always and everywhere... except Gaylord
By Diogenes ( articles ) | Aug 13, 2007
Bishop Patrick Cooney of Gaylord, Michigan, has forbidden the use of Latin in the Roman Catholic liturgy. Seriously.
This policy, the bishop tells his clergy, will be in effect "[u]ntil other law is promulgated." But other law already had been promulgated. And I don't mean the recent papal motu proprio, which had not yet appeared when Bishop Cooney issued this astonishing directive (although the bishop surely knew it was coming).
"Priests are always and everywhere permitted to celebrate Mass in Latin," reads the 2004 Vatican directive Redemptionis Sacramentum, citing both the Code of Canon Law and the Second Vatican Council.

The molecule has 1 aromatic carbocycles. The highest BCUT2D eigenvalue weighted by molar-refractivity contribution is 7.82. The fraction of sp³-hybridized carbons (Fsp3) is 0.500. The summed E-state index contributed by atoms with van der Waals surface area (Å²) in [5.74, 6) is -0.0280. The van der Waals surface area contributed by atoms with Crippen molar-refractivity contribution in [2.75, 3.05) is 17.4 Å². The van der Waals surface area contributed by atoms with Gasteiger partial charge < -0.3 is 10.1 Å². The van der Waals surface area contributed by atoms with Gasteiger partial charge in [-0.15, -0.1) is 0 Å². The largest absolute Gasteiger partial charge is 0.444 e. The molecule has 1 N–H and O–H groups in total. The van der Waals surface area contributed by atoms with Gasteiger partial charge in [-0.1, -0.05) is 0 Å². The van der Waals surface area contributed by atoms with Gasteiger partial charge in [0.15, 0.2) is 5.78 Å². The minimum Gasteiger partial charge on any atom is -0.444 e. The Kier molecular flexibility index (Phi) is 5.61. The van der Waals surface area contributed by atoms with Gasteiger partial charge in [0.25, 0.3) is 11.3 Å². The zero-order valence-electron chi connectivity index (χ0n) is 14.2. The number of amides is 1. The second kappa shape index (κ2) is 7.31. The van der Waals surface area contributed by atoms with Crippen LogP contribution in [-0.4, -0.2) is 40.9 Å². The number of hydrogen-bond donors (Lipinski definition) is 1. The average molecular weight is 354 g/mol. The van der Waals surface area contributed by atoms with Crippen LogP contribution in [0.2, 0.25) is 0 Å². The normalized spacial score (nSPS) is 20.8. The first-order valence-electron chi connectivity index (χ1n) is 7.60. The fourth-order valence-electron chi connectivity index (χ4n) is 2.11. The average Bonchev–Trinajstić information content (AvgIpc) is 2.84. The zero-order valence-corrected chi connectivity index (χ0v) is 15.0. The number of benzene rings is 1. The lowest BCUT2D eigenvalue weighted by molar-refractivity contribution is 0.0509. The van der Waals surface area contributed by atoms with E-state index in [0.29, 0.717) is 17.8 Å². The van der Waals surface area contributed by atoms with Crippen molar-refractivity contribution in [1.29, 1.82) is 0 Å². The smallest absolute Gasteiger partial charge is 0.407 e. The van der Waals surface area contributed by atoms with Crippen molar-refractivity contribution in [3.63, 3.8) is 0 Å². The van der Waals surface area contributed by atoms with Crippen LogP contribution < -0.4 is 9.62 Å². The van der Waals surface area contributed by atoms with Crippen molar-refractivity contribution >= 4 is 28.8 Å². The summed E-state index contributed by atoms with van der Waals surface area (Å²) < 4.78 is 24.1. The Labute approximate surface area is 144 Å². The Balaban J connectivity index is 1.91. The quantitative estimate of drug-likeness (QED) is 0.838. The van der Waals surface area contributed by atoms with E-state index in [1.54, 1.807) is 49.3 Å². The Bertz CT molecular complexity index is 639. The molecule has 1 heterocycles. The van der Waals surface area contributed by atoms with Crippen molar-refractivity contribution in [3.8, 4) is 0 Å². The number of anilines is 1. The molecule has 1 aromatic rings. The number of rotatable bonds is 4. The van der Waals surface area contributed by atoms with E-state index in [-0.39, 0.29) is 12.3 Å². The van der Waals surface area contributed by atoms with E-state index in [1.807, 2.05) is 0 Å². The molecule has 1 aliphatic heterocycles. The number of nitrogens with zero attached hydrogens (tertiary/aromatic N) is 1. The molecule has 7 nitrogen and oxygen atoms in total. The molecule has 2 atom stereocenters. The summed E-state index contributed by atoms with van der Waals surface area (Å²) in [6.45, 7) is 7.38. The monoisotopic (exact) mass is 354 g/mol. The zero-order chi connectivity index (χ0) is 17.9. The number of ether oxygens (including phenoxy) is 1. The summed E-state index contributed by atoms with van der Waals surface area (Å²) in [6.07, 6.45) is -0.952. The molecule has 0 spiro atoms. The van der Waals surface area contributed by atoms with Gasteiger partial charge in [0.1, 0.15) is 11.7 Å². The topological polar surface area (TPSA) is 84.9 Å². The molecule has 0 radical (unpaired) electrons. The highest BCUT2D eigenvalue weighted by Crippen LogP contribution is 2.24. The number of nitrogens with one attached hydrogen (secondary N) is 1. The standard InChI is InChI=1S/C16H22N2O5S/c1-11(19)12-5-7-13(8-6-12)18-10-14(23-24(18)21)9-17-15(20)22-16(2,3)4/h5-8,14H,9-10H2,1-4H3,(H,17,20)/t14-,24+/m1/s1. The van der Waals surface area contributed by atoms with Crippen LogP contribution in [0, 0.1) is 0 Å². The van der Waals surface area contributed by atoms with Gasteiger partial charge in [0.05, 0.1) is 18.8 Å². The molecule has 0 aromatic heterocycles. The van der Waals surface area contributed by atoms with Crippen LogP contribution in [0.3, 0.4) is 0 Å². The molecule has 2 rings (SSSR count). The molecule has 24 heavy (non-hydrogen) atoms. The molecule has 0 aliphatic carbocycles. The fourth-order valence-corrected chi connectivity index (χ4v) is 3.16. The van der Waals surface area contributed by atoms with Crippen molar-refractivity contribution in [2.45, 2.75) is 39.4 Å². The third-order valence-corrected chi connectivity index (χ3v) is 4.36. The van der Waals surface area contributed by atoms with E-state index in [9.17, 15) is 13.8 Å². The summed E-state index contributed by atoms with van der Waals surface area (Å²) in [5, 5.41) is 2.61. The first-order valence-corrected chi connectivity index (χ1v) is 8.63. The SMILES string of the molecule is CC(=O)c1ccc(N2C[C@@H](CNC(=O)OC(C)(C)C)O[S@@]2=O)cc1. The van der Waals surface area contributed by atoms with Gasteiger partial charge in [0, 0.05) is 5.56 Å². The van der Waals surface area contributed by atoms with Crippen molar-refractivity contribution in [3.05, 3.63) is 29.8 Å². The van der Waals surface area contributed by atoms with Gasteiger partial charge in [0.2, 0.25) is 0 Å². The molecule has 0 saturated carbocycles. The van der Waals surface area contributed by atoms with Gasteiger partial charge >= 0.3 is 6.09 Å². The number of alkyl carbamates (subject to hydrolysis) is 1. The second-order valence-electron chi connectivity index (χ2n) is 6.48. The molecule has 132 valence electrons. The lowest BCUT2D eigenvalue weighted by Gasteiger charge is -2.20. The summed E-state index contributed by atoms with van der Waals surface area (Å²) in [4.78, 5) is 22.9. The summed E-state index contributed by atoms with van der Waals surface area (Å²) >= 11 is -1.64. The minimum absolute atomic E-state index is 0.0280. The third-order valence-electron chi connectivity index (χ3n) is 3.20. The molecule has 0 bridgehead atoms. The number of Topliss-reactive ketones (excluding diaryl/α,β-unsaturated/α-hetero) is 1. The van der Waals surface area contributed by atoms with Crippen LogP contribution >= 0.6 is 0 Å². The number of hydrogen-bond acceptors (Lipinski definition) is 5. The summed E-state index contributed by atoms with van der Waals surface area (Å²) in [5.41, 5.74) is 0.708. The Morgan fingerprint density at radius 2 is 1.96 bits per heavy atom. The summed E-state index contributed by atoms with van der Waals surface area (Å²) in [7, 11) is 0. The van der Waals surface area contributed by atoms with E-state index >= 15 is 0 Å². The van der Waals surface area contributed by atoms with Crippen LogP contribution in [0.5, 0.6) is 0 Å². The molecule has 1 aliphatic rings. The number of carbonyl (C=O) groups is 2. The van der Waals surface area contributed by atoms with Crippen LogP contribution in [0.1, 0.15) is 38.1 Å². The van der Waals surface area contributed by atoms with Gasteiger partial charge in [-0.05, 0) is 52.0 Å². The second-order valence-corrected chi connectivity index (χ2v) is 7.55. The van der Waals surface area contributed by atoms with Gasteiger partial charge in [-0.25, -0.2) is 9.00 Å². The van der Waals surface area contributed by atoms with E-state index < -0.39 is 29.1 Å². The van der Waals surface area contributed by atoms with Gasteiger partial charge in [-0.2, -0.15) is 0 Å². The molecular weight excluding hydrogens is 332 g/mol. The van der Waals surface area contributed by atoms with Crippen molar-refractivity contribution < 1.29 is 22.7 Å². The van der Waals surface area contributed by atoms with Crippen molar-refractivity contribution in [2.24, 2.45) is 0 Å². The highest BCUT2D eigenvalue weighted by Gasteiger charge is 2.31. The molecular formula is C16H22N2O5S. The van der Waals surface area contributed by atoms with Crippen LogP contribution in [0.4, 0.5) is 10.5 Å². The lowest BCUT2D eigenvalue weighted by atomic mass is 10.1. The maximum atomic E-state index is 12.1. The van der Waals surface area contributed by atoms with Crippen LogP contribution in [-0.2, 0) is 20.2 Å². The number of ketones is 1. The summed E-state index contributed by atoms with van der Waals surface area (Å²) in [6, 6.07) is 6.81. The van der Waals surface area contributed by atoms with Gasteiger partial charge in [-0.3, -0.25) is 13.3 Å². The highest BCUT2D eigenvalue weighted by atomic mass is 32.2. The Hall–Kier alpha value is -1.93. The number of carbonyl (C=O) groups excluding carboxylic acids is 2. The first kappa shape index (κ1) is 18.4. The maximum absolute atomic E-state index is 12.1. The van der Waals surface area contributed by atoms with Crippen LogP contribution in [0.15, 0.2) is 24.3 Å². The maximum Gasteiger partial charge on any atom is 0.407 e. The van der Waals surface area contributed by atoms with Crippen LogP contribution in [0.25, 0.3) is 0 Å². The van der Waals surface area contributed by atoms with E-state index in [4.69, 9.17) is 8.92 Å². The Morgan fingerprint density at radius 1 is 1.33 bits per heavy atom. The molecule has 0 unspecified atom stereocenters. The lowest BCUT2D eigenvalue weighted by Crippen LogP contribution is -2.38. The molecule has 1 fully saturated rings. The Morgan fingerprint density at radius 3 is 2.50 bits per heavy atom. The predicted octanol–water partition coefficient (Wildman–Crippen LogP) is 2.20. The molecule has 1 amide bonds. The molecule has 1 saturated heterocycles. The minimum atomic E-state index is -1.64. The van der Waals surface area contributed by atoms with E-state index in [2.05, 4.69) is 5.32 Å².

"Any variation from this policy must be requested on an individual basis from the Bishop of the Diocese of Gaylord," this astonishing directive continues. He is referring to his policy-- the one that forbids priests from doing what they are "always and everywhere permitted" to do.
Confused? Let me explain what's happening here. In canonical terms, Bishop Cooney has just stapled a small neon sign to his forehead, reading: "Sue me."
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